This month I read the book, Man’s Search for Meaning by Viktor Frankl. The book is actually one of the top selling “self-help” books of all time. I put self-help in quotations because I’m not sure if that was the original intention behind Frankl writing it, but it seems that he might have recognized what it became between the years it was first published in 1946 and his death in the late 1990s. The first half of the book chronicles his experiences as a prisoner in concentration camps during the second World War, including Auschwitz. While this could be just read as an intense, heart-breaking story (and it is), the way that Frankl writes about his life experiences doesn’t come off that way. Instead, you can see his reflection and growth in his writing. It’s kind of hard to explain how that works, unless you read it for yourself. The story is also not chronological but instead jumps back and forth across his timeline in the camps to highlight pieces of the story that are connected to each other in some way.
While I don’t want to give away too much from the story, because I highly recommend that everyone read it, there were two main takeaways that I had from the first half of the book. First, is that if we believe our lives have no meaning, then we are more likely to give up when faced with difficult circumstances – and that meaning doesn’t have to be grand or anything, as the beauty of a sunset or holding the hand of a sick friend can bring some meaning for that day. Of course, as Frankl admits, in the concentration camps there was a huge element of dumb luck that you ended up in this line instead of that line (whereas that line led you to the gas chambers and this one didn’t), but for those with that luck, meaning became important. The other takeaway I had is that meaning is created by each other us, and is different for each person. It is solely up to us what that meaning is.
The second half of the book is about Logotherapy, which is a psychotherapy modality that Frankl (who was a psychiatrist) invented. It was kind of based on psychoanalysis, but with a heavy emphasis on existential philosophy, particularly meaning-making. During the second half of the book, Frankl does tell more stories from his time in the camps, integrating it with his theories about human existence and how helping people find meaning can aid with the treatment of many mental health problems. Frankl is considered one of the leaders of existential psychotherapy. Though logotherapy isn’t really used anymore, as there isn’t a huge amount of empirical evidence supporting it, it has influenced many other existentially-based therapies, including Acceptance and Commitment Therapy, which I practice. My personal beliefs are that life meaning is incredibly important, as are other existential concepts, which all humans ultimately deal with, and our ability to deal with contributes, at least partially, to our overall well-being.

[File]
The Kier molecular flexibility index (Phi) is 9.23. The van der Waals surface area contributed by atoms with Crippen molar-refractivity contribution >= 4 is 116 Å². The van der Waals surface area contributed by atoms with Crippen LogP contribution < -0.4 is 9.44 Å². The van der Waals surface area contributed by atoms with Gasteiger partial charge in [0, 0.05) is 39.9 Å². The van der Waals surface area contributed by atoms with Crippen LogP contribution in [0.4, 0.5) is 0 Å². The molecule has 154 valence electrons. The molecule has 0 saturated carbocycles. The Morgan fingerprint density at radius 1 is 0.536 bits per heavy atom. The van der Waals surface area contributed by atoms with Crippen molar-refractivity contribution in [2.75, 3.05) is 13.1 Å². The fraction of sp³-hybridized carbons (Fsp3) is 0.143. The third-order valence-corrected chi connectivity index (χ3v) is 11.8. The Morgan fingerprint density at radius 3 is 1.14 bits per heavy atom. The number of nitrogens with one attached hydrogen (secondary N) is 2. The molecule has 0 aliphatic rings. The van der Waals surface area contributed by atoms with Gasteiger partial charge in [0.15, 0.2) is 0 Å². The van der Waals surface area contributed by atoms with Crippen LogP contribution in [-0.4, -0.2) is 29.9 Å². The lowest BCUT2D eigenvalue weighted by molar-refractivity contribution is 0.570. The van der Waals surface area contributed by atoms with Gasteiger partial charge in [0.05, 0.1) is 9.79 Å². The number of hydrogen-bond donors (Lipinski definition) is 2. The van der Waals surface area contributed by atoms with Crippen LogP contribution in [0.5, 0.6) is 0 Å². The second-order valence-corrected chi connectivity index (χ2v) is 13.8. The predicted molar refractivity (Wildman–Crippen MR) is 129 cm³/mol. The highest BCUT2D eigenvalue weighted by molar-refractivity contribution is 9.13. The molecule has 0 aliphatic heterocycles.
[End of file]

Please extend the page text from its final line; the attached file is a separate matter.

Even if you aren’t interested in psychotherapy or existentialism, I highly recommend giving this book a read. There’s a reason that this is a best-selling self-help book. Many people struggle with finding meaning in their lives, especially at transitional periods, and this book can really open your eyes on how to find meaning, even in incredibly difficult circumstances. There are so many amazing quotes from this book, but I’m going to leave you with this one: “The helpless victim of a hopeless situation, facing a fate he cannot change, may rise above himself, may grow beyond himself, and by doing so change himself – he may turn personal tragedy into a triumph.”
For a podcast episode on meaning making with chronic illness, check out this one. Everyone, thank you as always for reading my posts. If you end up reading this book, let me know what your takeaways were. For now, keep making the most of it!